Indian Architect & Builder - February 2014


The two buildings as light-weighted structures standing amidst the striking landscape of Somawathie.


n Somawathie, it is imaginable to get lost in the surroundings framed in such breathtaking views. The natural hues of green and blue engulf one’s senses and drain mundane worries away. Building an abode for the Governor and the VIP cadre, within the context of such an outback, which would be inclusive of the related service facilities for the staff and the security personnel, the architecture is a statement of camaraderie rather than of dominance, of subtlety rather than of imposition. As an architectural intervention, what has been built on these grounds is a quiet intonation of Cartesian geometry, enclosing a space that stands amidst shrubs yet provides a sense of spectacle.

The transparent and opaque components joined at the spine.

Indian Architect & Builder - February 2014

The buildings have been separated into two blocks – one for the VIP’s residence and the other as a service extension for the support staff. The VIP Bungalow is a double floored structure with a stilted base. It is composed of two double-height rooms at the ends and two smaller rooms for larger families with attached kitchens and open decks, and common living, lobby and play areas in the centre. A pantry and a service room have also been provided in the building, mostly to be used by the staff. A space with a balance of mass and voids, the VIP Bungalow sets a stage to gaze into the landscape from the viewing deck. The Service Block is composed of a dormitory for the staff and security, dining, and additional rooms for other executives of the bank.


VIP Bungalow

Service Bungalow

Mahaweli River

Location of the Circuit Bungalows within its context.












Staircase Up



5’-11” 15’-4”



Room 1 20’

9’-11” 4’ Kitchen

27’-8” Living

4’ Dining



Care Taker’s Room



Room 2




5’-11” 14’-3” Sun Deck 20’ Below

18’-3” Room 1 Below


15’-4” Room 3

24’ Indoor Play Area

15’-4” Room 4



Void Below

Sun Deck Below

20’-1” Staircase



9’-8” 102’-8”

13’-11” 19’-3”


Roof Terrace




Interiors are composed of contrasting elements such as the colours, the glazing and the artwork on the ceilings.

Indian Architect & Builder - February 2014


The linear depth of the deck in perspective.



10’-9” 11’ Verandah



16’-5” 7’-5” Verandah





Living Area 17’-3”

Sunlight, penetrating through the wooden (cinnamon twig) sunshades, over the deck.


10’-3” Dormitory



16’-2” Bedroom 1 10’-3”


20’-6” Dining Area 9’-6”


Room 3



Care Taker’s Room Dorm

9’-6” Kitchen 7’



4’-7” 4’-7”

16’-5” 7’-5” Common Balcony 4’

9’-9” Common Lobby 11’-6”

16’-2” Bedroom 2 10’-3”




Bedroom 3 10’-3” 17’-3”



Indian Architect & Builder - February 2014






The interiors of the living space, balancing the transparency of the exteriors.

The dining space for common use in the VIP Bungalow. Indian Architect & Builder - February 2014


The Service Block seen against the immediate landscape, with the VIP Bungalow far in the background.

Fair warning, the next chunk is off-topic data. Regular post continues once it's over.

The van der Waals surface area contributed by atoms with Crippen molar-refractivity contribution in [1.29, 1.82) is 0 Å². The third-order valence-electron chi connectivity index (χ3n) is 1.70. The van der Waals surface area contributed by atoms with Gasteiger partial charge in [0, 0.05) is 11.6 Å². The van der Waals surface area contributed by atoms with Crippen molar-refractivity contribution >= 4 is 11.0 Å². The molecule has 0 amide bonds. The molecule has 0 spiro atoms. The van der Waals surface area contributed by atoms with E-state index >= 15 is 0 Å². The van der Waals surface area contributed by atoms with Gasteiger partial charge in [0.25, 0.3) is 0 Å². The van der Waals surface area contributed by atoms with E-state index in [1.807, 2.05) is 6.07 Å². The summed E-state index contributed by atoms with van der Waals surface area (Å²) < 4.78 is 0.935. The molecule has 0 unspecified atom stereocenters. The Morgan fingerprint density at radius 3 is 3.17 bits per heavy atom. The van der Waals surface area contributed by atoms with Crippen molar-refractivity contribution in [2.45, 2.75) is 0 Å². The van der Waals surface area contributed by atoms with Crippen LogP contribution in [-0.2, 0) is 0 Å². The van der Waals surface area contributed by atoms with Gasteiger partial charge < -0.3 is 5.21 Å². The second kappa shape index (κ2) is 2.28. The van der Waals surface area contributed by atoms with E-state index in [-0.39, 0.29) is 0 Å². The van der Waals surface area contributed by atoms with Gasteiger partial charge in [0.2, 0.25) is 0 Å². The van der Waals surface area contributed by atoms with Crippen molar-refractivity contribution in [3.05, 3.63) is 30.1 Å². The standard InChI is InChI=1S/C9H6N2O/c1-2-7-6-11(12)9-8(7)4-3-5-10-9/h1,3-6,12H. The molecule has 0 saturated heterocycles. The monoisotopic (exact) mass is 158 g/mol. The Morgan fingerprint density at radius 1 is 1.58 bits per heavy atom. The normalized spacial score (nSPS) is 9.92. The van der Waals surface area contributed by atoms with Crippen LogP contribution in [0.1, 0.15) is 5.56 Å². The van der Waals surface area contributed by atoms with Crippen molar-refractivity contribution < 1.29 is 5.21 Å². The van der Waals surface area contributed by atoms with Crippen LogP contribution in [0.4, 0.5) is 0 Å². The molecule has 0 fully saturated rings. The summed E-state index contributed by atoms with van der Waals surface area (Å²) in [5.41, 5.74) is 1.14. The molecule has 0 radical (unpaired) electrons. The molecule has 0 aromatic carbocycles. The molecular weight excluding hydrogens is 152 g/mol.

Both the buildings have been raised on RCC stilts primarily as a response to the seasonal floods that submerge the lands once every year and the elephants that roam about in the vicinity of the site. The construction is in RCC frames and slabs that can stand the test of time against natural factors. The roofs are thermally insulated to reduce direct heat gain from the sun. Sunburnt bricks have been used in the structures, and sunshades covering the glazing have been made of cinnamon twigs from the nearby shrubs, adding coarseness to the ambience. The massing of the structures has been intentionally minimised for smaller footprints, to increase the ventilation and to invite larger all-round panoramas from the decks. As architecture that stands tall against its surroundings and justifies its aptness through its appreciation of the site, the buildings hold their own on a dominating landscape, arguing against submission with composure and respect.

Citation: Placed lightly on the flood plains amongst the vegetation, the two structures designed by Jayanath Silva of Genesis Design complement and contrast the landscape of Somawathie. With a heavy base that counters the eroding effect of water, the buildings become lighter as they progress towards the sky. Composed finely, the balance between solids and voids becomes a theme of the buildings. The design balances opposites finely and takes chances with conflicting ideas on the same palette. Materials are used with due respect and restraint, all the while making bold statements. Amongst many merits of the project, is the way in which the design responds to the landscape. With a seeming ease, the built form assumes a natural presence all the while standing as a counterpoint to the unique vegetation and topography of the place. The house sets a point of reference in the field and there is great command in its graphic composition. The façade is a reflection of the interior space. There is an element of surprise in the encounter.


Project Location Principal Architect Senior Project Architect Client Client Representative Structural Design Engineer Services Engineer Electrical and Green Energy Main Civil Contractor Furniture and Furnishings Area - VIP Bungalow Area - Service Bungalow Initiation of Project Completion of Project Total Project Cost The parapet and railing, made in cinnamon wood and steel, run along the sides of the deck.

Indian Architect & Builder - February 2014

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Circuit Bungalows for Central Bank of Sri Lanka Somawathie, Sri Lanka Jayanath Silva, FIA (SL), Genesis Design Sameera Jayasooriya, AIA (SL) Governor, Central Bank of Sri Lanka Engineering and Premises Division, CBSL Thilak Silva Kapila Epa Kosala Siribaddana Kemyo Pvt Ltd Woodman Lanka Pvt Ltd 445.93sqm 247.12sqm September 2009 March 2010 SLRs 50.3 million (USD 384,000)